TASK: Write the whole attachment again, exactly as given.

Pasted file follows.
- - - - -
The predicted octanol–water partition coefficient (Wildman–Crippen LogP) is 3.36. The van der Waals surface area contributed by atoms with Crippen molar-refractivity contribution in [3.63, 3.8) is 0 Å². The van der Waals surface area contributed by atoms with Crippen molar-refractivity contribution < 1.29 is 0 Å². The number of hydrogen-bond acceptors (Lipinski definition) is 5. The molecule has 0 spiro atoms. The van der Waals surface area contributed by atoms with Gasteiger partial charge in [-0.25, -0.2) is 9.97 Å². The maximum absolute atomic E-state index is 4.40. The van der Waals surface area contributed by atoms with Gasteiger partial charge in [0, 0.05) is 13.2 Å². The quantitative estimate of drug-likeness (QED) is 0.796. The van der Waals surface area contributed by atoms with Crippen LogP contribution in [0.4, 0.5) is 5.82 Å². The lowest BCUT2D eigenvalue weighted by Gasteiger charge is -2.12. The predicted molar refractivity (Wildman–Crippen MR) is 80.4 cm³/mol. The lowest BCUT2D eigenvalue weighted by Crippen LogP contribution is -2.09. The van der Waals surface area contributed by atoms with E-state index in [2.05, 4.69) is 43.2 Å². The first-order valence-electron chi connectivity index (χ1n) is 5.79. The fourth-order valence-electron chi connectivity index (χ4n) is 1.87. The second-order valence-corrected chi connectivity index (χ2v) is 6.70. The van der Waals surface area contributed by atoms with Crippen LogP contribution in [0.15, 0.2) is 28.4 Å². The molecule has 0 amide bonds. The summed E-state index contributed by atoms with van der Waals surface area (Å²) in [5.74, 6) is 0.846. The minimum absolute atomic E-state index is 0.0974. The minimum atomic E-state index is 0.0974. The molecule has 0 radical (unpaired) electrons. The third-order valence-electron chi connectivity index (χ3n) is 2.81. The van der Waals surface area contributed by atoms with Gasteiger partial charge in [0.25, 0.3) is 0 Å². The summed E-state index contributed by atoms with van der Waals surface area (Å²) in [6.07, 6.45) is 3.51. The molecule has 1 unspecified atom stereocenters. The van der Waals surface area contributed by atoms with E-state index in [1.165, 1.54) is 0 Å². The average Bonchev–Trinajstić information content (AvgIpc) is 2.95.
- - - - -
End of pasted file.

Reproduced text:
The predicted octanol–water partition coefficient (Wildman–Crippen LogP) is 3.36. The van der Waals surface area contributed by atoms with Crippen molar-refractivity contribution in [3.63, 3.8) is 0 Å². The van der Waals surface area contributed by atoms with Crippen molar-refractivity contribution < 1.29 is 0 Å². The number of hydrogen-bond acceptors (Lipinski definition) is 5. The molecule has 0 spiro atoms. The van der Waals surface area contributed by atoms with Gasteiger partial charge in [-0.25, -0.2) is 9.97 Å². The maximum absolute atomic E-state index is 4.40. The van der Waals surface area contributed by atoms with Gasteiger partial charge in [0, 0.05) is 13.2 Å². The quantitative estimate of drug-likeness (QED) is 0.796. The van der Waals surface area contributed by atoms with Crippen LogP contribution in [0.4, 0.5) is 5.82 Å². The lowest BCUT2D eigenvalue weighted by Gasteiger charge is -2.12. The predicted molar refractivity (Wildman–Crippen MR) is 80.4 cm³/mol. The lowest BCUT2D eigenvalue weighted by Crippen LogP contribution is -2.09. The van der Waals surface area contributed by atoms with E-state index in [2.05, 4.69) is 43.2 Å². The first-order valence-electron chi connectivity index (χ1n) is 5.79. The fourth-order valence-electron chi connectivity index (χ4n) is 1.87. The second-order valence-corrected chi connectivity index (χ2v) is 6.70. The van der Waals surface area contributed by atoms with Crippen LogP contribution in [0.15, 0.2) is 28.4 Å². The molecule has 0 amide bonds. The summed E-state index contributed by atoms with van der Waals surface area (Å²) in [5.74, 6) is 0.846. The minimum absolute atomic E-state index is 0.0974. The minimum atomic E-state index is 0.0974. The molecule has 0 radical (unpaired) electrons. The third-order valence-electron chi connectivity index (χ3n) is 2.81. The van der Waals surface area contributed by atoms with Gasteiger partial charge in [0.25, 0.3) is 0 Å². The summed E-state index contributed by atoms with van der Waals surface area (Å²) in [6.07, 6.45) is 3.51. The molecule has 1 unspecified atom stereocenters. The van der Waals surface area contributed by atoms with E-state index in [1.165, 1.54) is 0 Å². The average Bonchev–Trinajstić information content (AvgIpc) is 2.95.